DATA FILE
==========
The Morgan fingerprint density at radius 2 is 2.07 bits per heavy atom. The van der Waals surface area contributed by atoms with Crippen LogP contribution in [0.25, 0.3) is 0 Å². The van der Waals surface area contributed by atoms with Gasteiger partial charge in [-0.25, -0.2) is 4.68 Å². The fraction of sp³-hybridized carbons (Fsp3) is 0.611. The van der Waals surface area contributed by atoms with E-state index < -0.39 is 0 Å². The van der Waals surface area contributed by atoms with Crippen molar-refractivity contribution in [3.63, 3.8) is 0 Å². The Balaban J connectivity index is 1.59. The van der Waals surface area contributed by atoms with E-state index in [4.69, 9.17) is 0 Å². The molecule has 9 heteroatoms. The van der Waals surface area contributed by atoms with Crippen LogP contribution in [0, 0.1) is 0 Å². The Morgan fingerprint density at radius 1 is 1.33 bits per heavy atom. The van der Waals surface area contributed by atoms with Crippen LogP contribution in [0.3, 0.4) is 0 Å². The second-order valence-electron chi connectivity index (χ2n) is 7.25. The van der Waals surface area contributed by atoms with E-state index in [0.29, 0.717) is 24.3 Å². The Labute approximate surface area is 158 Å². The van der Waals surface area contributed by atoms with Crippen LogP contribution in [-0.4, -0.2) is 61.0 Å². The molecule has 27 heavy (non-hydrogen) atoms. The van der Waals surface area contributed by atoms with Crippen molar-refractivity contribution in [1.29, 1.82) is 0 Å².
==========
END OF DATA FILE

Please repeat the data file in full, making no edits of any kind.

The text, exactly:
The Morgan fingerprint density at radius 2 is 2.07 bits per heavy atom. The van der Waals surface area contributed by atoms with Crippen LogP contribution in [0.25, 0.3) is 0 Å². The van der Waals surface area contributed by atoms with Gasteiger partial charge in [-0.25, -0.2) is 4.68 Å². The fraction of sp³-hybridized carbons (Fsp3) is 0.611. The van der Waals surface area contributed by atoms with E-state index < -0.39 is 0 Å². The van der Waals surface area contributed by atoms with Crippen molar-refractivity contribution in [3.63, 3.8) is 0 Å². The Balaban J connectivity index is 1.59. The van der Waals surface area contributed by atoms with E-state index in [4.69, 9.17) is 0 Å². The molecule has 9 heteroatoms. The van der Waals surface area contributed by atoms with Crippen LogP contribution in [0, 0.1) is 0 Å². The Morgan fingerprint density at radius 1 is 1.33 bits per heavy atom. The van der Waals surface area contributed by atoms with Crippen LogP contribution in [0.3, 0.4) is 0 Å². The second-order valence-electron chi connectivity index (χ2n) is 7.25. The van der Waals surface area contributed by atoms with E-state index in [0.29, 0.717) is 24.3 Å². The Labute approximate surface area is 158 Å². The van der Waals surface area contributed by atoms with Crippen LogP contribution in [-0.4, -0.2) is 61.0 Å². The molecule has 27 heavy (non-hydrogen) atoms. The van der Waals surface area contributed by atoms with Crippen molar-refractivity contribution in [1.29, 1.82) is 0 Å².